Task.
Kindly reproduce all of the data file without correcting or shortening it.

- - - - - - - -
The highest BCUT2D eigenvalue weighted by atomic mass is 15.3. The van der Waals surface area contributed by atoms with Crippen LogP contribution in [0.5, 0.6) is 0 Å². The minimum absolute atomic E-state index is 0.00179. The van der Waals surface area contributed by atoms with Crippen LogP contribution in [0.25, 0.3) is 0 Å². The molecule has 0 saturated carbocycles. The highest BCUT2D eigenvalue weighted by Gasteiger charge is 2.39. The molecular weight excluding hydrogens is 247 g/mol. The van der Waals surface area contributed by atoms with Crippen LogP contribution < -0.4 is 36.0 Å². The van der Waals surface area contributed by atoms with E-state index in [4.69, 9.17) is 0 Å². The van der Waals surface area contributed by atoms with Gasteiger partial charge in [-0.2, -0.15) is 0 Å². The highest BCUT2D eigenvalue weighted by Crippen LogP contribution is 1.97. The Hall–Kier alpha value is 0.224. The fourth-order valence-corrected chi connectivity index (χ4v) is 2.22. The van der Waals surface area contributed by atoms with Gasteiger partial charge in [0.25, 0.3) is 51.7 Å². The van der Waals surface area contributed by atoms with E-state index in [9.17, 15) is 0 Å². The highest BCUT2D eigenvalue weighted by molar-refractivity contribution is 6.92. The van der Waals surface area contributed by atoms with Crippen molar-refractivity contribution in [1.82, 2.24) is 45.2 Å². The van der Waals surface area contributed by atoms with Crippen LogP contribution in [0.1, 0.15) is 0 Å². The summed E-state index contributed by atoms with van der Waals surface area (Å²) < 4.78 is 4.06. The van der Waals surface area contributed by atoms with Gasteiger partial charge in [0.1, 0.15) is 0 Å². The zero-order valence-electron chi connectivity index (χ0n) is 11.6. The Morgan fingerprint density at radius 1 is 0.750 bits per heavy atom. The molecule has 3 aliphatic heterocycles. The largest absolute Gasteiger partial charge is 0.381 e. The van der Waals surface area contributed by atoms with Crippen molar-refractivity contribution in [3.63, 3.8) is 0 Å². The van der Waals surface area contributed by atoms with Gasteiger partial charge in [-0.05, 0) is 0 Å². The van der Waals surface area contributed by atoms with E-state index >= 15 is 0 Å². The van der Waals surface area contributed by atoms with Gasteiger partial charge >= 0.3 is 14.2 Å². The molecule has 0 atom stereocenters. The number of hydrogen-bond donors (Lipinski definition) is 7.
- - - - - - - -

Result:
The highest BCUT2D eigenvalue weighted by atomic mass is 15.3. The van der Waals surface area contributed by atoms with Crippen LogP contribution in [0.5, 0.6) is 0 Å². The minimum absolute atomic E-state index is 0.00179. The van der Waals surface area contributed by atoms with Crippen LogP contribution in [0.25, 0.3) is 0 Å². The molecule has 0 saturated carbocycles. The highest BCUT2D eigenvalue weighted by Gasteiger charge is 2.39. The molecular weight excluding hydrogens is 247 g/mol. The van der Waals surface area contributed by atoms with Crippen LogP contribution < -0.4 is 36.0 Å². The van der Waals surface area contributed by atoms with E-state index in [4.69, 9.17) is 0 Å². The van der Waals surface area contributed by atoms with Gasteiger partial charge in [-0.2, -0.15) is 0 Å². The highest BCUT2D eigenvalue weighted by Crippen LogP contribution is 1.97. The Hall–Kier alpha value is 0.224. The fourth-order valence-corrected chi connectivity index (χ4v) is 2.22. The van der Waals surface area contributed by atoms with Gasteiger partial charge in [0.25, 0.3) is 51.7 Å². The van der Waals surface area contributed by atoms with E-state index in [9.17, 15) is 0 Å². The highest BCUT2D eigenvalue weighted by molar-refractivity contribution is 6.92. The van der Waals surface area contributed by atoms with Crippen molar-refractivity contribution in [1.82, 2.24) is 45.2 Å². The van der Waals surface area contributed by atoms with Crippen LogP contribution in [0.1, 0.15) is 0 Å². The summed E-state index contributed by atoms with van der Waals surface area (Å²) < 4.78 is 4.06. The van der Waals surface area contributed by atoms with Gasteiger partial charge in [0.1, 0.15) is 0 Å². The zero-order valence-electron chi connectivity index (χ0n) is 11.6. The Morgan fingerprint density at radius 1 is 0.750 bits per heavy atom. The molecule has 3 aliphatic heterocycles. The largest absolute Gasteiger partial charge is 0.381 e. The van der Waals surface area contributed by atoms with Crippen molar-refractivity contribution in [3.63, 3.8) is 0 Å². The van der Waals surface area contributed by atoms with Gasteiger partial charge in [-0.05, 0) is 0 Å². The van der Waals surface area contributed by atoms with E-state index >= 15 is 0 Å². The van der Waals surface area contributed by atoms with Gasteiger partial charge >= 0.3 is 14.2 Å². The molecule has 0 atom stereocenters. The number of hydrogen-bond donors (Lipinski definition) is 7.